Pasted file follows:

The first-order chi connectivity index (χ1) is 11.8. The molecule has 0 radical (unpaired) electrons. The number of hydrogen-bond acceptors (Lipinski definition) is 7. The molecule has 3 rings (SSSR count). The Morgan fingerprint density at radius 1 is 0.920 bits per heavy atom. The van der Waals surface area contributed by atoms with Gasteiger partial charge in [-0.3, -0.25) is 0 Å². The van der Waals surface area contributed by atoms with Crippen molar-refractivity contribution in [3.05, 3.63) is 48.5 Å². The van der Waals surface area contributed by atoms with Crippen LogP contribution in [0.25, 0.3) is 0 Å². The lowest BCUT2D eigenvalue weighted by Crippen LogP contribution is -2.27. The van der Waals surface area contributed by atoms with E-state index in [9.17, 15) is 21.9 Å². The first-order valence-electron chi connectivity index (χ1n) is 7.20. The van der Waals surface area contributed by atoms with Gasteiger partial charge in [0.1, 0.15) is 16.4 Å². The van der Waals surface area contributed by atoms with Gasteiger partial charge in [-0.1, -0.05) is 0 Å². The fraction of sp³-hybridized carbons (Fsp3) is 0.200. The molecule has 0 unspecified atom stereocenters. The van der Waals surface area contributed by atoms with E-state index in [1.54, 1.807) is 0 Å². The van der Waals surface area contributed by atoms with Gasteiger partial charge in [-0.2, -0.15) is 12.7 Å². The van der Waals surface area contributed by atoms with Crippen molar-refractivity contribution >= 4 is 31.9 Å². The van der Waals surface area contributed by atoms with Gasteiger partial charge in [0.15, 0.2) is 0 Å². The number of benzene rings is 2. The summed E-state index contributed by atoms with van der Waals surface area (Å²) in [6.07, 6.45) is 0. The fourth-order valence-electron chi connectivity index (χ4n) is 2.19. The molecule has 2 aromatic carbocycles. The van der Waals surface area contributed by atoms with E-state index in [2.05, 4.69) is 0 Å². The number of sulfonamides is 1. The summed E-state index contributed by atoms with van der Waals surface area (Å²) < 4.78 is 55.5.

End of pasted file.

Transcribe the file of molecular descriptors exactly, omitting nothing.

The first-order chi connectivity index (χ1) is 11.8. The molecule has 0 radical (unpaired) electrons. The number of hydrogen-bond acceptors (Lipinski definition) is 7. The molecule has 3 rings (SSSR count). The Morgan fingerprint density at radius 1 is 0.920 bits per heavy atom. The van der Waals surface area contributed by atoms with Gasteiger partial charge in [-0.3, -0.25) is 0 Å². The van der Waals surface area contributed by atoms with Crippen molar-refractivity contribution in [3.05, 3.63) is 48.5 Å². The van der Waals surface area contributed by atoms with Crippen LogP contribution in [0.25, 0.3) is 0 Å². The lowest BCUT2D eigenvalue weighted by Crippen LogP contribution is -2.27. The van der Waals surface area contributed by atoms with E-state index in [9.17, 15) is 21.9 Å². The first-order valence-electron chi connectivity index (χ1n) is 7.20. The van der Waals surface area contributed by atoms with Gasteiger partial charge in [0.1, 0.15) is 16.4 Å². The van der Waals surface area contributed by atoms with Gasteiger partial charge in [-0.1, -0.05) is 0 Å². The fraction of sp³-hybridized carbons (Fsp3) is 0.200. The molecule has 0 unspecified atom stereocenters. The van der Waals surface area contributed by atoms with E-state index in [1.54, 1.807) is 0 Å². The van der Waals surface area contributed by atoms with Gasteiger partial charge in [-0.2, -0.15) is 12.7 Å². The van der Waals surface area contributed by atoms with Crippen molar-refractivity contribution >= 4 is 31.9 Å². The van der Waals surface area contributed by atoms with Gasteiger partial charge in [0.15, 0.2) is 0 Å². The number of benzene rings is 2. The summed E-state index contributed by atoms with van der Waals surface area (Å²) in [6.07, 6.45) is 0. The fourth-order valence-electron chi connectivity index (χ4n) is 2.19. The molecule has 2 aromatic carbocycles. The van der Waals surface area contributed by atoms with E-state index in [2.05, 4.69) is 0 Å². The number of sulfonamides is 1. The summed E-state index contributed by atoms with van der Waals surface area (Å²) < 4.78 is 55.5.